Student - May 24, 2012

Must tuition fees for technical degree programmes be reduced?

Marlies Bos (the left-wing fluffy type) and Jillis Herweijer (the right-wing Hooray Henry type) rarely see eye to eye on matters of politics, the environment or student life

MARLIES: It is absolutely essential that more people choose to do a technical degree; with today's global problems we really need these people. But lower tuition fees is not the answer - studies among  school pupils have already shown this doesn't help. Besides, I have grave doubts about involving financial incentives in a choice like this. I'm worried it will create more dropouts, because some students won't be truly motivated. More attention needs to be paid to subject  choice. Research shows that status, for example, is often a key factor and with that starting point you are not likely to choose natural sciences. In secondary schools, maths and science should be better promoted and students should be enthused; the 'nerdy' image of science programmes must change.
JILLIS RESPONDS: I agree with you that technical studies should be put in the spotlight at secondary school. Insofar as that 'nerd image' still exists, it must be made clear to school pupils that engineers are precisely the people who keep the country running. And financial incentive or not: there will be no lack of motivation to complete a programme, given the stricter requirements on student grants and loans, and the BSc before MSc rule.
JILLIS: I think it is important that more people in the Netherlands take a technical degree programme. Society is increasingly confronted with issues that call for technical solutions. Just think of food scarcity, lack of water, (or the opposite, rising sea levels) and energy shortages. That's why it would be reasonable to reduce the tuition fees for technical programmes. This shouldn't been seen as spending more money, but as an investment in our future. And as far as I'm concerned silly degrees can be tagged with higher fees as - marginal - compensation for the social security that will be doled out later. School pupils should be encouraged to choose a useful programme, instead of an 'I-like-it-so-it's-a-proper-course' option. For Heaven's sake let's get people learning something that they can later use to develop and apply innovative technology to tackle real problems.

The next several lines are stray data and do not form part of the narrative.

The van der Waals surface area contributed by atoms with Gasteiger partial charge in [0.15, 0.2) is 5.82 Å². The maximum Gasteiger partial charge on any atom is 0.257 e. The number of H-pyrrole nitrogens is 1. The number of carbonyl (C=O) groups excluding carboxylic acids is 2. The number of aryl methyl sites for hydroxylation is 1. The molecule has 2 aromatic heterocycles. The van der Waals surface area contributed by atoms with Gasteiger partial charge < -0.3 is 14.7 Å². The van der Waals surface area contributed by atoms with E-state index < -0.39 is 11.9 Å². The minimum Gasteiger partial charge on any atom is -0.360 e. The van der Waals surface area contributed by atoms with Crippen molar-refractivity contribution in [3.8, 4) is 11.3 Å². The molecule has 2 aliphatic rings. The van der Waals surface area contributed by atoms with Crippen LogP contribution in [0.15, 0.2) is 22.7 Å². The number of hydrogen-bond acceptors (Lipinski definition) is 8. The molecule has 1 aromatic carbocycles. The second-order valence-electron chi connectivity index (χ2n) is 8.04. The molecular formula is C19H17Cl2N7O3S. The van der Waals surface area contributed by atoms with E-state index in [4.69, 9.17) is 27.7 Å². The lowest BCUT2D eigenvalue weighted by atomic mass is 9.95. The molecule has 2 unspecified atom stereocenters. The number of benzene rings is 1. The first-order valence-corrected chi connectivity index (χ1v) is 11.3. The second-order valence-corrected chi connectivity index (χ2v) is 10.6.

MARLIES RESPONDS: I agree with you that we should take a critical look at the usefulness and standard of a degree programme. However, we should differentiate a bit: what may seem silly now may well be relevant in a number of years' time. In view of that, I think higher tuition fees for 'silly degrees' (and who is to decide which ones they are?) is a ridiculous idea.